I met a boy, he was interesting, I was fascinated by something, his damage, his rebellion, something. When we decided to date I confessed to him that I loved women. It felt awkward and strange to tell someone finally, after knowing since I was nine that I would never want to be a mans wife and that every woman I had ever been very close with was because I loved them in a very intimate heartfelt way. There is that closeness you have with women when you are a teen, and then…there was this. I wanted to give them flowers (and did), to sleep at their houses, and to act out the dynamic that is reserved for your teenage years. I was such a top then, explaining to my little girlfriends that I was going to be the boy, and that it was going to be this romantic “sweep you off your feet” sort of thing, with lots of kissing.
When I told my college boyfriend his response: cool, you can be bi and we can still be together. But the further we moved down the road, the more I think he saw in me that I was dead fucking serious about wanting to be with a woman. It made him jealous, irrational, we broke up time and time again and I would wander off with a woman, and fear the craziness of two identical polarities and run back to him. Stupid I know. I told my first therapist, and it was my very first memory as a lesbian….” I don’t want to be that couple screaming and crying in front of the bar, I saw that at 19, and knew that I couldn’t handle a woman being that upset with me”. My towns iconic lesbian bar was 2 blocks from campus, I saw it on the daily walking home from work or study sessions. I had no role models, no motivation, no.real.first.love.
My mother and I struggled with who got to determine my identity once I left home….I was expected to be the good first asian daughter and when I wasnt, and we fought, I told her to fuck herself and stopped talking to her for a year. I should have just told her I was gay….it would have been much easier.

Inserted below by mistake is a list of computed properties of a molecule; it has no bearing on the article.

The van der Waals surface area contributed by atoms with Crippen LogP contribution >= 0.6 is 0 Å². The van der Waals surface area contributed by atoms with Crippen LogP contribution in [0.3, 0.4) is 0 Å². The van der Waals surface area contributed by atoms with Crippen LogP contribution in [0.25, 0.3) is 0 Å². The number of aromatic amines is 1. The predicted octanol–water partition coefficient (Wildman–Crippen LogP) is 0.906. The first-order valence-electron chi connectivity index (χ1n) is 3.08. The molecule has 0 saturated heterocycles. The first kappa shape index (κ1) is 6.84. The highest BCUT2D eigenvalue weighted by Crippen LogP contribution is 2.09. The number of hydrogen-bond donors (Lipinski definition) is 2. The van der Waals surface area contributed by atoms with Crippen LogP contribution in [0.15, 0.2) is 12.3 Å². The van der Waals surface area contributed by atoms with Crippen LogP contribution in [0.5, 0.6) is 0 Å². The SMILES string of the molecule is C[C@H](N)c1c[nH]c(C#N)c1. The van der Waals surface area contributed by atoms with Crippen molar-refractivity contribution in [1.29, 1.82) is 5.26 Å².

I am sitting here quietly on a Sunday morning after a long undisturbed sleep. So long it almost equals the sleep I have gotten all week after an extremely tenuous workweek. I can’t compare busy times in my life…they all take my total focus and demand all of my energy. From the days when I was a spry line cook/sous chef just working on being good and fast til now where I am required to demonstrate a multifaceted approach. Chef/teacher/runner/dishwasher/pinchhitter.
So now as I sit here admiring the sunrise…it is fall again. The time of year when the sun and I rise later together, and I worry over simmering pots and drink tea. I adore fall the most I think, perhaps because I was born into it…that time of year that crackles with the last final bursts of summer sun and moodily vacillates into crispy leaves and smoky air. The almost and everything season. Fall gets a bad rap sometimes…coming after summer. She makes us put on more clothes, move more slowly, limbs becoming heavier days getting shorter. She still has so much to offer, apples, pumpkins, roadtrips to the ocean and the occasional night by the fire with red wine and loved ones.
I do love a Sunday morning in fall…what a luscious present. I like it best with a few close friends and loved ones, coffee, slow slow machinations towards breakfast and then cajoling each other into a lazy drive. No agenda except the pleasure of that day.
For a minute or two before this lazy weekend began I remembered what it felt like to be that girl again…the one filled with wonder untouched by grief and just happy. It came and went quite quickly but to know that it’s in there and I can still feel it gives me hope.
Its time for more coffee…the sun and I need to chat.